Conventional coronary angiography has significant limitations in quantifying the severity and functional significance of coronary stenoses. However, coronary reactive hyperemia is an excellent physiologic indicator of coronary reserve. Digital subtraction angiography offers the potential to analyze coronary blood flow dynamics quantitatively. Therefore we assessed the accuracy of digital angiographic methods to detect and quantify reductions in coronary flow reserve secondary to stenoses of varying magnitude in an experimental canine preparation. Studies were performed in nine anesthetized open-chest dogs with an electromagnetic flow (EMF) probe and two pneumatic occluders positioned on the left circumflex coronary artery. One occluder served to induce reactive hyperemia by temporary total occlusion, while the other served to produce variable gradations of stenosis. Digital angiography was performed after the subselective injection of contrast under basal conditions and during reactive hyperemia. Time-intensity curves were obtained from digital angiograms for both a coronary and a myocardial region of interest. Measurements included area under the curve, time to peak contrast, and contrast disappearance rate. An index of coronary reserve was computed as the ratio of hyperemic to basal measurements for each of these methods. Coronary blood flow ranged from 6.5 to 142 ml/min, with hyperemic to basal EMF flow ratios of 0.80 to 4.2:1. The index derived from contrast decay rate showed a poor correlation with EMF (r = .34). The correlation between measurements of time to peak myocardial contrast and coronary blood flow was r = .68 (y = 0.16x + 0.97). The area under the time-intensity curve from a coronary region of interest showed a close correlation with coronary blood flow (y = 0.91x + 0.1, r = .86). Thus estimates of coronary reserve by computer analysis of digital subtraction angiograms can yield information regarding the physiologic consequences of coronary stenoses.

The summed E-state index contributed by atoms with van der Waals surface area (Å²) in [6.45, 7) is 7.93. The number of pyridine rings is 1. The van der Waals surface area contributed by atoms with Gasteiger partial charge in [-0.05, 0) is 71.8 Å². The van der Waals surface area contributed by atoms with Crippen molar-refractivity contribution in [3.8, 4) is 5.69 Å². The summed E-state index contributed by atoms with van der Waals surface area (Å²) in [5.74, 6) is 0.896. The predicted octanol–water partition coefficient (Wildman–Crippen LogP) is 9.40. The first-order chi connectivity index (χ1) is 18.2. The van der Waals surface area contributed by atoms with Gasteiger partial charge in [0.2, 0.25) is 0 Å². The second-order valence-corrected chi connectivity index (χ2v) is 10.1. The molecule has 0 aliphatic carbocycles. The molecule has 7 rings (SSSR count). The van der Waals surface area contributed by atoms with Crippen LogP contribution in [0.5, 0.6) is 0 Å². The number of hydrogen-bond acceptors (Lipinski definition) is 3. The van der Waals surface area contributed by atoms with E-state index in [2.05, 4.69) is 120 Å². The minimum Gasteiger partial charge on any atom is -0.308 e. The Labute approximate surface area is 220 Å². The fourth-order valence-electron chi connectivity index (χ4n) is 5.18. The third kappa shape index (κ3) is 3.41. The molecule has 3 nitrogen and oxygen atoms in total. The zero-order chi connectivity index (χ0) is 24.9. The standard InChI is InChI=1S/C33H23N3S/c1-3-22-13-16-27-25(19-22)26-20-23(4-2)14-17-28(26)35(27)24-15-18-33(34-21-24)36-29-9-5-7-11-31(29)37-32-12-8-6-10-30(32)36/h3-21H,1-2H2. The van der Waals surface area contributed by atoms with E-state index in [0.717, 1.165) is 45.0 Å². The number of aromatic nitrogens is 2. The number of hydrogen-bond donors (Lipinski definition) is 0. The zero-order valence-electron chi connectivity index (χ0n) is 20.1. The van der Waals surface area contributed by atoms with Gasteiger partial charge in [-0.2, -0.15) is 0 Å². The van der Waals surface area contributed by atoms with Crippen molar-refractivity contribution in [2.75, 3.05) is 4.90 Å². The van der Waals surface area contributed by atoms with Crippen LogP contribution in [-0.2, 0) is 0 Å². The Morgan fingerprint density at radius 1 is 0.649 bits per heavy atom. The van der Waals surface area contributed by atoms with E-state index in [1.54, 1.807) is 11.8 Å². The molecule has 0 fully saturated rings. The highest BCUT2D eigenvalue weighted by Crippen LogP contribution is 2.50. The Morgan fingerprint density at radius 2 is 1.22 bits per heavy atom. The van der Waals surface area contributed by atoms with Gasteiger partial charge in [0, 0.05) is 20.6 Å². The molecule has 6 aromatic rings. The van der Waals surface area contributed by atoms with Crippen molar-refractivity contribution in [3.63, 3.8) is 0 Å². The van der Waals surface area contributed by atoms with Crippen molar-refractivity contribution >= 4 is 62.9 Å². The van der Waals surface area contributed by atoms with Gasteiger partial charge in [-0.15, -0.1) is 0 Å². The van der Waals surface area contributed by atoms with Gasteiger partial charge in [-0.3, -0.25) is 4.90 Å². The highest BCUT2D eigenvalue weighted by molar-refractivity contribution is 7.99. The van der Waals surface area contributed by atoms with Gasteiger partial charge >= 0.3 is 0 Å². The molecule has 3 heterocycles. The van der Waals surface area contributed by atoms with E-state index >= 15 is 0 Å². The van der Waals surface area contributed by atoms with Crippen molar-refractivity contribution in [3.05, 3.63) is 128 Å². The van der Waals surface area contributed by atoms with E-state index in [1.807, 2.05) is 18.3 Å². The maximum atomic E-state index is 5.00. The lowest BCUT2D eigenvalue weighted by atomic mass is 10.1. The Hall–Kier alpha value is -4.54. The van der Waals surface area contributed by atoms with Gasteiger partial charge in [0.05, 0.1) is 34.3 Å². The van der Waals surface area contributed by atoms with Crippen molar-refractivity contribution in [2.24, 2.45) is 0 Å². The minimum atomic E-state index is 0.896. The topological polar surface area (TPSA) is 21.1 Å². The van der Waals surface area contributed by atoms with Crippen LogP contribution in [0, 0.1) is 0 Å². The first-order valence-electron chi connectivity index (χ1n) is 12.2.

|Number of pages||10|
|State||Published - 1986|
ASJC Scopus subject areas
- Cardiology and Cardiovascular Medicine
- Physiology (medical)